UNDERSTANDING PERCEIVED PARENTING STYLES ON STUDENT’S PSYCHOLOGICAL CAPITAL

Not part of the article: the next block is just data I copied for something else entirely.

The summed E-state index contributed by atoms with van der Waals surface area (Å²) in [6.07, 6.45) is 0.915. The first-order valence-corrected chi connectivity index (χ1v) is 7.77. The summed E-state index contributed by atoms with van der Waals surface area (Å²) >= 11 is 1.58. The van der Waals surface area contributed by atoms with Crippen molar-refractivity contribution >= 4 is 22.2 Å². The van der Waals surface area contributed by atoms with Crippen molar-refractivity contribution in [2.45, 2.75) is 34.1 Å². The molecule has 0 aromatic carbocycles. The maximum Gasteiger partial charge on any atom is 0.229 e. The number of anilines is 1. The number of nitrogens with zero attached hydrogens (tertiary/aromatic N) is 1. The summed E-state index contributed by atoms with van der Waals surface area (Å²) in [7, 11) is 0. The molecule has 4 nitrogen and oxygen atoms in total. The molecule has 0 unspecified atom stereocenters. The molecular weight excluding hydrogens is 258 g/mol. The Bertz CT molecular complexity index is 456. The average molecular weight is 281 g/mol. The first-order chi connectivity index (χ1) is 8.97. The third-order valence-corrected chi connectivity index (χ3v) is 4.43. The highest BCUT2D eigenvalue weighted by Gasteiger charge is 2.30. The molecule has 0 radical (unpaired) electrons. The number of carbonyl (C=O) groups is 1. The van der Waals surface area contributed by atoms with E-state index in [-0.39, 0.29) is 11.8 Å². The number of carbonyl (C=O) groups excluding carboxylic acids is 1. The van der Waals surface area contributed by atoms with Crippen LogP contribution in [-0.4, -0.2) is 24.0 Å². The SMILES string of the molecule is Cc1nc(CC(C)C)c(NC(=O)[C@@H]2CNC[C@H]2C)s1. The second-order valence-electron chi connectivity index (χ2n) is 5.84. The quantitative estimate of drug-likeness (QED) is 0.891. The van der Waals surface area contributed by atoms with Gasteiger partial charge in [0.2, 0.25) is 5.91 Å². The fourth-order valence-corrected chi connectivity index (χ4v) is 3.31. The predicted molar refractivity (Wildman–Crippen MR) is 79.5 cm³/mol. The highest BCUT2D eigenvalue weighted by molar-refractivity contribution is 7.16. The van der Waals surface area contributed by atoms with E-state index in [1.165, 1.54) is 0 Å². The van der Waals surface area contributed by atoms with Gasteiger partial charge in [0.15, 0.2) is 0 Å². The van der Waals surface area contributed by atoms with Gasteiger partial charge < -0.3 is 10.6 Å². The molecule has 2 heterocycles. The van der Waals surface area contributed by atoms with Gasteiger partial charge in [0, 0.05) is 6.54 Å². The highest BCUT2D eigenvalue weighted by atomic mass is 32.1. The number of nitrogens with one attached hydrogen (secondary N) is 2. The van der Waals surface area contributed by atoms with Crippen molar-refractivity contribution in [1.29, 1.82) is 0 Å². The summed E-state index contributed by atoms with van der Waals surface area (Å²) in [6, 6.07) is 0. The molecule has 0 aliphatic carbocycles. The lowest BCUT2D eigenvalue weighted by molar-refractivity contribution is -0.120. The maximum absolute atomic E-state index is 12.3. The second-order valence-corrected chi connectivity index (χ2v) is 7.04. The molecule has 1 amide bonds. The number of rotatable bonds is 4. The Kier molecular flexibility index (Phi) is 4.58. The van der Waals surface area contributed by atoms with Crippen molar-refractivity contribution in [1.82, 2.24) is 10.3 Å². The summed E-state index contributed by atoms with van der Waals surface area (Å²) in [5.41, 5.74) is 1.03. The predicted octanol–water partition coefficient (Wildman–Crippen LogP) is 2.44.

College students face a number of challenges ranging from the demands of their academic performance, managing interpersonal relationships in institution to uncertain job conditions (Houghton et al., 2012). These challenges create problems of academic adjustment and performance. Scholars have emphasized the need of positive strengths and qualities in students (Martens & Witt, 2004) which help in social, emotional, and cognitive development and adjustment in educational setting. Positives strengths and qualities help prevent problem behaviors in students (Reddy, Newman, Thomas, & Chun, 2009; Seligman, 2002), increase academic achievement (Lassen, Steele, & Sailor, 2006; Luthans, Avolio, Avey, & Norman, 2007), enhance academic engagement (Siu, Bakker, & Jiang, 2013), and reduce stress (Riolli, Savicki & Richards, 2012). Theory of psychological capital (Luthans, Youssef & Avolio, 2007), drawn from the positive psychology, provided an avenue in understanding positive strengths and qualities in students which can help in addressing their challenges.
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